I really don't know what its being used for, its not a equipment ground. I only know the green wire jumps from the equipment ground bus bar over to the neutral bus bar (remove it is what should be done) Thank you


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    Default Re: AKA Sub-Panel ground wire jumper

    Quote Originally Posted by Sam Morris View Post
    I really don't know what its being used for, its not a equipment ground. I only know the green wire jumps from the equipment ground bus bar over to the neutral bus bar (remove it is what should be done) Thank you
    Sam,

    You described it correctly as the green jumper from the equipment ground to the neutral - it is being used as to bond the neutral to ground. A more correct terminology would be that it was the 'bonding jumper used to bond the neutral to ground' - but you nailed it close enough so I knew what you were referring to.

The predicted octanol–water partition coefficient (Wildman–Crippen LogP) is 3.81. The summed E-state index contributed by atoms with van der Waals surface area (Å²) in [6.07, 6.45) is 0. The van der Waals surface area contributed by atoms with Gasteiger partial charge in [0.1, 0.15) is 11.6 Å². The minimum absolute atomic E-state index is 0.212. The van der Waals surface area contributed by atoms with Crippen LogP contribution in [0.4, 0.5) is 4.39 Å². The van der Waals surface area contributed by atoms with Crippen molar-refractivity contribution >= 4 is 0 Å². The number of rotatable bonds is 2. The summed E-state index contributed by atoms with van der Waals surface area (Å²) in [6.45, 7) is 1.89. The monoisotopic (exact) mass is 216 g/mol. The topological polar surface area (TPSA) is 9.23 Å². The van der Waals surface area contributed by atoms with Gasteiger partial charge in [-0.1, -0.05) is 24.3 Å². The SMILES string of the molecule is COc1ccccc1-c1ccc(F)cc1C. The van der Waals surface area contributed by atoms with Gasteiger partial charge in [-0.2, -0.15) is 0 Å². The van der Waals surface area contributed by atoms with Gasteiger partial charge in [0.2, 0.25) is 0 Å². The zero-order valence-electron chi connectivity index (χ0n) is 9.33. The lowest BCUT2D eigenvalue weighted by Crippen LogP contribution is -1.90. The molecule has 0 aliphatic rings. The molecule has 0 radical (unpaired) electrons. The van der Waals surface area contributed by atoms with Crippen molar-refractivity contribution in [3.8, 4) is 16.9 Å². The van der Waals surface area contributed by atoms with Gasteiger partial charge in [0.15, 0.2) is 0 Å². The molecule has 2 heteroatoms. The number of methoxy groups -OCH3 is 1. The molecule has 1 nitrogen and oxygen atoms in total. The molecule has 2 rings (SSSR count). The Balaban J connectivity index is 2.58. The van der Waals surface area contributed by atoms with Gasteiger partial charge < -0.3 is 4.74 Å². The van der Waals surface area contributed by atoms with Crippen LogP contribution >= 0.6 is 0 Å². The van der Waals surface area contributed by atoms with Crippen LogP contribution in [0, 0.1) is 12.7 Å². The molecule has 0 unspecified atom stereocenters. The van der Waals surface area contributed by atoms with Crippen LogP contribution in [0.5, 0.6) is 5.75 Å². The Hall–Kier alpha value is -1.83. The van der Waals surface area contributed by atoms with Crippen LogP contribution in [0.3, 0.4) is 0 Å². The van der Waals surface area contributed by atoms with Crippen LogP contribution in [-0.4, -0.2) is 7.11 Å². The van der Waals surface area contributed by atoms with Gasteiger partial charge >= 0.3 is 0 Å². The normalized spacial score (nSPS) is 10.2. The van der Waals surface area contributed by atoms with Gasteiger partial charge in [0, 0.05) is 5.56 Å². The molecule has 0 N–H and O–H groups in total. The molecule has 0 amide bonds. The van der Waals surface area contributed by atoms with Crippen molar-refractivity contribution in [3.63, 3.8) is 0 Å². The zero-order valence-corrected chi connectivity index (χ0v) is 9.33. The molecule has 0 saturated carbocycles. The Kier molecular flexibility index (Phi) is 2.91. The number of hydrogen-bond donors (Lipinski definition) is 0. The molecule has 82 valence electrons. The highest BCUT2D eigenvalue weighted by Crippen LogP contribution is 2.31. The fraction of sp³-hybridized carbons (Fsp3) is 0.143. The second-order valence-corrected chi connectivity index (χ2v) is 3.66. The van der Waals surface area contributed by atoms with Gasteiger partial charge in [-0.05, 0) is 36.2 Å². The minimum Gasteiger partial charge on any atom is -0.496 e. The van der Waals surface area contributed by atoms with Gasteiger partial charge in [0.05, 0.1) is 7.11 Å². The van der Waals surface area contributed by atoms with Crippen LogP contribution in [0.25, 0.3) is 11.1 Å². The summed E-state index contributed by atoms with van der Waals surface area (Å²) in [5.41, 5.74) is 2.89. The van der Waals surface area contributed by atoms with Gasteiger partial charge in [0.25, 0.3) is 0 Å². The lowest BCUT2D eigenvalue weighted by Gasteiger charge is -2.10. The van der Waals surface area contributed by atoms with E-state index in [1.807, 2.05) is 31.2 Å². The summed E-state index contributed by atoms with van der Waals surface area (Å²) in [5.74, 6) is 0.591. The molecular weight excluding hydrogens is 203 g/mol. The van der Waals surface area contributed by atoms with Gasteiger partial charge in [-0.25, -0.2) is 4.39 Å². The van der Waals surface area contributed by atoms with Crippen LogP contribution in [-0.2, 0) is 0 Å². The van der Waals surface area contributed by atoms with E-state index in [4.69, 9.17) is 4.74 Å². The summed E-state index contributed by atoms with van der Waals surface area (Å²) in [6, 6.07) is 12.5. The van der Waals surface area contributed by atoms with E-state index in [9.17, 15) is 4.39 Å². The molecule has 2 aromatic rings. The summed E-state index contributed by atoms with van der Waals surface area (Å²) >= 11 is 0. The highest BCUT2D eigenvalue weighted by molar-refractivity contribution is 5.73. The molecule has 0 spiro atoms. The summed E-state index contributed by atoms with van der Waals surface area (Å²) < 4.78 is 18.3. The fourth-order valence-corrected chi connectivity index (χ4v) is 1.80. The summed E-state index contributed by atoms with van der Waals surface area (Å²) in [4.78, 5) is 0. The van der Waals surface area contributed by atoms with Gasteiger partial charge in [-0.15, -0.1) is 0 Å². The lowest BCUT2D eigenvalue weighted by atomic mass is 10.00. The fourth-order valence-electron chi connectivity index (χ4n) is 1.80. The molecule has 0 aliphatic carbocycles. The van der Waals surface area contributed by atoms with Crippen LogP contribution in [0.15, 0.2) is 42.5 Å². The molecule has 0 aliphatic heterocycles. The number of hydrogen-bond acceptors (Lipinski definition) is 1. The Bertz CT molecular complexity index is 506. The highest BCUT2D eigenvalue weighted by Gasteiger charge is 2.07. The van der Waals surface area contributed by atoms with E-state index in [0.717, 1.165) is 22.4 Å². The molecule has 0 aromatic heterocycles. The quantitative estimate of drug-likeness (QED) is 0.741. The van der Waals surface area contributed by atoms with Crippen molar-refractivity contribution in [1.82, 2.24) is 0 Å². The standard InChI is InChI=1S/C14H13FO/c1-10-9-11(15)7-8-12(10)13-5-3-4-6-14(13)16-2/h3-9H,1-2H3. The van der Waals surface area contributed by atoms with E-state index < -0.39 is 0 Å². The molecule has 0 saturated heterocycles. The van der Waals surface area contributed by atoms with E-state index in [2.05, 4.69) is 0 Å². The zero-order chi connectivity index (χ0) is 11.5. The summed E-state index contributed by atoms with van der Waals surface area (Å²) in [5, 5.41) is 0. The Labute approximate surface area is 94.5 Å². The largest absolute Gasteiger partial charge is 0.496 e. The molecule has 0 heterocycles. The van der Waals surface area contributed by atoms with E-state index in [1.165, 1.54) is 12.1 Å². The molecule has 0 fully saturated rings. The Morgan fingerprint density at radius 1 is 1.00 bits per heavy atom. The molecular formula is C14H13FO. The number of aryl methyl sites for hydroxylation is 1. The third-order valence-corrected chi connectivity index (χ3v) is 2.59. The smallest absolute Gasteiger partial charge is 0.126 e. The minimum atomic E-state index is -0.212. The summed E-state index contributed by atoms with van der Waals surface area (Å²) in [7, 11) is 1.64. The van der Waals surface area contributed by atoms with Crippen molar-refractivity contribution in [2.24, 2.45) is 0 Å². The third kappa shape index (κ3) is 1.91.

Jerry Peck, Construction / Litigation Consultant
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  7. #7
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    Default Re: AKA Sub-Panel ground wire jumper

    So, the short answer is ... remove the green wire because it improperly bonds the neutral and ground bars together in the sub panel.

    If you choose not to decide, you still have made a choice.

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    Default Re: AKA Sub-Panel ground wire jumper

    Quote Originally Posted by Lon Henderson View Post
    So, the short answer is ... remove the green wire because it improperly bonds the neutral and ground bars together in the sub panel.
    It looks like there is one white going to the ground terminal bar, could just be the way it looks in the photos.

    Besides, wouldn't want that sub leaking, would you?

    Jerry Peck, Construction / Litigation Consultant
    Construction Litigation Consultants, LLC ( www.ConstructionLitigationConsultants.com )